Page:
The Wallace Collection learning activities will help students explore the wide range of social factors that affect scientists' work.
The activities are particularly suitable for post-16 students studying history or science in society.
Students will get a rare and personal insight into the life of Alfred Russel Wallace, the naturalist, social commentator, family man and spiritualist. We will focus on items that highlight Wallace's influence on the theory of evolution by means of natural selection.
Students will view digitised versions of primary source materials such as letters, photographs and research notes, along with newspaper articles, interviews, publications and even trays of insect specimens collected by Wallace.
Each letter is accompanied by a full transcription and interpretation. Students can use the text provided as a starting point to guide their own research and analysis.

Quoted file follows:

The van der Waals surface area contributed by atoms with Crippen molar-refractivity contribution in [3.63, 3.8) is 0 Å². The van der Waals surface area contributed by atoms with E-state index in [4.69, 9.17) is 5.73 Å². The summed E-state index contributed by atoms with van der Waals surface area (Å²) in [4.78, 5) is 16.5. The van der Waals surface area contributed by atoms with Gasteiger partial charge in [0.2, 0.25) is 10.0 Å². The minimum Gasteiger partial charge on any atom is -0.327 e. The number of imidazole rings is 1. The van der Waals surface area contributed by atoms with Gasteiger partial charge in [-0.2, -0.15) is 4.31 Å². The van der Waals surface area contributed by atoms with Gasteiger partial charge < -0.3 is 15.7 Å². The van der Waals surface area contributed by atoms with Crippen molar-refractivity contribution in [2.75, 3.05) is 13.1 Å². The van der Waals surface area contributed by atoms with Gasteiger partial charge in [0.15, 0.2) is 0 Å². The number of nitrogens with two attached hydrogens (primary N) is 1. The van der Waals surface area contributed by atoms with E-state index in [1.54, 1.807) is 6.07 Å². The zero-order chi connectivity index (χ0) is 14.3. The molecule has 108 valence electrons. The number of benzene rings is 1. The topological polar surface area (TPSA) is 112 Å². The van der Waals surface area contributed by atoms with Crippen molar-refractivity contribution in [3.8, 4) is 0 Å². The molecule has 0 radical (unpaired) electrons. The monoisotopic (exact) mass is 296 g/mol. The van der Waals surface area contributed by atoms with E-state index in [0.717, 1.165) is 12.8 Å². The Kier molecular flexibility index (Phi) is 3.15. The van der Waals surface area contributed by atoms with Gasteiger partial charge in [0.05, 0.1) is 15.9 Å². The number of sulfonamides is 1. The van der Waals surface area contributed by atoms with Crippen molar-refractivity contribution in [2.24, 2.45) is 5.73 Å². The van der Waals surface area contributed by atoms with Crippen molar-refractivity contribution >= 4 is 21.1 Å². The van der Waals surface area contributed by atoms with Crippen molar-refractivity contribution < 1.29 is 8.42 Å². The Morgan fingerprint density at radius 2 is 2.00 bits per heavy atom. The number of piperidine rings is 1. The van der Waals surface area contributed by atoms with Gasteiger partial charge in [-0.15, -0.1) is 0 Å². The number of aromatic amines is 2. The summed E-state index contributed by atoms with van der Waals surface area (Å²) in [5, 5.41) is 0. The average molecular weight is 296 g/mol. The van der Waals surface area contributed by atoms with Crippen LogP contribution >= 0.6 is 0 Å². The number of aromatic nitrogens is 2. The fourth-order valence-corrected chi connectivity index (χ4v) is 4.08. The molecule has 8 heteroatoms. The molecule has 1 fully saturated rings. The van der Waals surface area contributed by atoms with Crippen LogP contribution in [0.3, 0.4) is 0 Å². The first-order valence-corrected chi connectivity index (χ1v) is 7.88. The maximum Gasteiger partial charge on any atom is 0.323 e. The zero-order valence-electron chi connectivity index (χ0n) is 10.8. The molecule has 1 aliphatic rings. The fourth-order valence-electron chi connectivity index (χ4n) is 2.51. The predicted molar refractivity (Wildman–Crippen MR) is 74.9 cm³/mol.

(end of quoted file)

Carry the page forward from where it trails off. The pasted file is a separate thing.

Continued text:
Teachers can incorporate these activities into lessons or homework. Students might also use the activities as a self-study exercise.
Why not bring students to the Great Debate workshop held at the Natural History Museum? It's a great way to learn about the history of the evolution debate.
The Great Debate workshop addresses how the social context affected the development and acceptance of Darwin’s theory, and how controversies can arise from interpreting empirical evidence in different ways.
In the spectacular surroundings of our galleries, students will use Museum exhibits to support evolutionist or creationist viewpoints, bringing their own spark to this topical Victorian debate.
For full details, including how to book see